Day six of our staycation found us exploring Fontaine de Vaucluse, one of the wonders of the world. Okay, it’s not in the top seven, wonder-wise, but it’s still pretty amazing. Fontaine de Vaucluse (the name meaning “fountain of the closed valley”) is home to one of the world’s largest natural springs. The underground basin holds water from the Vaucluse Mountains, Mount Ventoux and the Lure Mountain and supplies the water for the Sorgue river.
The mouth of the spring is an enormous cave popular with spelunkers. Well, at this time of year, anyway. In the spring, when the snow melts, the water level rises and deposits 22 square meters of water per second into the river. Scientists tried for years to reach the bottom of the basin, eventually resulting in Jacques Cousteau himself visiting the site to try to hit bottom. He went down 300 meters (985 feet) but never found it. It remained a mystery for years, until 1985, when scientists successfully measured it at 308 meters (so close, Jacques!) at its shallowest point.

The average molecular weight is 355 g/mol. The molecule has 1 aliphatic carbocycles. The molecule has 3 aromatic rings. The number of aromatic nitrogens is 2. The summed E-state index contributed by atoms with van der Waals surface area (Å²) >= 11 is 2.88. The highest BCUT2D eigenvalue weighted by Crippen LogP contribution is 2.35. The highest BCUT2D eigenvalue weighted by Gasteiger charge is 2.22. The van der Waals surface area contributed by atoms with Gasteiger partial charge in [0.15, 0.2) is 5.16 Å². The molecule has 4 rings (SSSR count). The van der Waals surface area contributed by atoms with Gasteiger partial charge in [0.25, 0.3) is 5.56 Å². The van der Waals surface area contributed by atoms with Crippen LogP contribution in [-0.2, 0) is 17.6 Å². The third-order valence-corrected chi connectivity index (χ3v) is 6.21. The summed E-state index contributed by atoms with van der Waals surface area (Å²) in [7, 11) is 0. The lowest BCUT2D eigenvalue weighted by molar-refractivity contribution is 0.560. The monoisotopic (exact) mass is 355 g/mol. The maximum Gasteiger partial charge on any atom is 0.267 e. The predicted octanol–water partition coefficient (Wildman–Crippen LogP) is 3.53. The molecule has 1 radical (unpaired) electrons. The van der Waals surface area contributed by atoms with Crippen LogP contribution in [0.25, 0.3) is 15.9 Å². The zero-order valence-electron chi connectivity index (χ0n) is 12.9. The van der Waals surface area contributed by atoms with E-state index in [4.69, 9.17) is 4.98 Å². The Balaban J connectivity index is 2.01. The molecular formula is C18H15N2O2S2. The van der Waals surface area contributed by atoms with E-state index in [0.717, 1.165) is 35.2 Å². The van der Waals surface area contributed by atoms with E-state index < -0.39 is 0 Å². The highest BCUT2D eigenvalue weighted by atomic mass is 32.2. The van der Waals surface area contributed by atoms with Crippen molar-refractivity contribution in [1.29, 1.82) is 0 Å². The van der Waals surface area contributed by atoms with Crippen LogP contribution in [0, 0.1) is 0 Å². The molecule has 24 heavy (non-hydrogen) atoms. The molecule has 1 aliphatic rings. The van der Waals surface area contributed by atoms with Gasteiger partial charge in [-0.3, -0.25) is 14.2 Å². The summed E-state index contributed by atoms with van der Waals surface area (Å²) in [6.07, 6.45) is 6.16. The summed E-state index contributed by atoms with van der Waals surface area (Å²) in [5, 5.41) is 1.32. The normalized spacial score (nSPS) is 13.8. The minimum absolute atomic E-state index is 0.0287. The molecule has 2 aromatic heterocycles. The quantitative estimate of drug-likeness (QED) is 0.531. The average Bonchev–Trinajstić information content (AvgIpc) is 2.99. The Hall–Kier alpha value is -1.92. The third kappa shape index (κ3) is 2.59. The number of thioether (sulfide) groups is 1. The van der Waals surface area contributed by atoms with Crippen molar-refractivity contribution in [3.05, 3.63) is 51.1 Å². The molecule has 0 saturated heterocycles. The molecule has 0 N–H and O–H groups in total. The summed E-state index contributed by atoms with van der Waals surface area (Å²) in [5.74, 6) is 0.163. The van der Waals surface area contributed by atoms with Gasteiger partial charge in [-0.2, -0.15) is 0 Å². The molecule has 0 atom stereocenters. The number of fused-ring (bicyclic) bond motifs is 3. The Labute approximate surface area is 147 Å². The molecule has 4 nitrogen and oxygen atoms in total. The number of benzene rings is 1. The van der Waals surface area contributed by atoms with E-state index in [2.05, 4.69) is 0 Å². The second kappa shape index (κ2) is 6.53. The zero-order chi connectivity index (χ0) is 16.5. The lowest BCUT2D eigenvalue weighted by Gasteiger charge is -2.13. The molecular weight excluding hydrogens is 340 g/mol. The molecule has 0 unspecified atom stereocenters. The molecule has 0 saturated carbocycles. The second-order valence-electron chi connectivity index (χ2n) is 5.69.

The area has been inhabited by humans since the Neolithic era, according to artifacts found by archaeologists over the years. And just a quick glance at the natural beauty of the site explains why, once found, people would be reluctant to leave it. Majestic mountains surround the spring and its river, which are filled with fat trout and freshwater plants that give the river an emerald glow. And unlike Neolithic people, today’s humans can enjoy the sights at one of the many riverside restaurants and cafés bordering the Sorgue and serving said trout for lunch. Yum.
And almost typically for a Provençal village, Fontaine de Vaucluse has the requisite charming town squares, a hilltop castle (though now in ruins, and in this case, more of a mountaintop castle) an exquisite church and countless bustling shops with enough regional fare to separate tourists from all their cash.
Please check out the rest of our pictures, at right under “Photos.” and please zoom in on the one at left. You can only really appreciate the enormity of this cave if you can see the man in the white shirt toward the bottom of the photo for scale. Enjoy!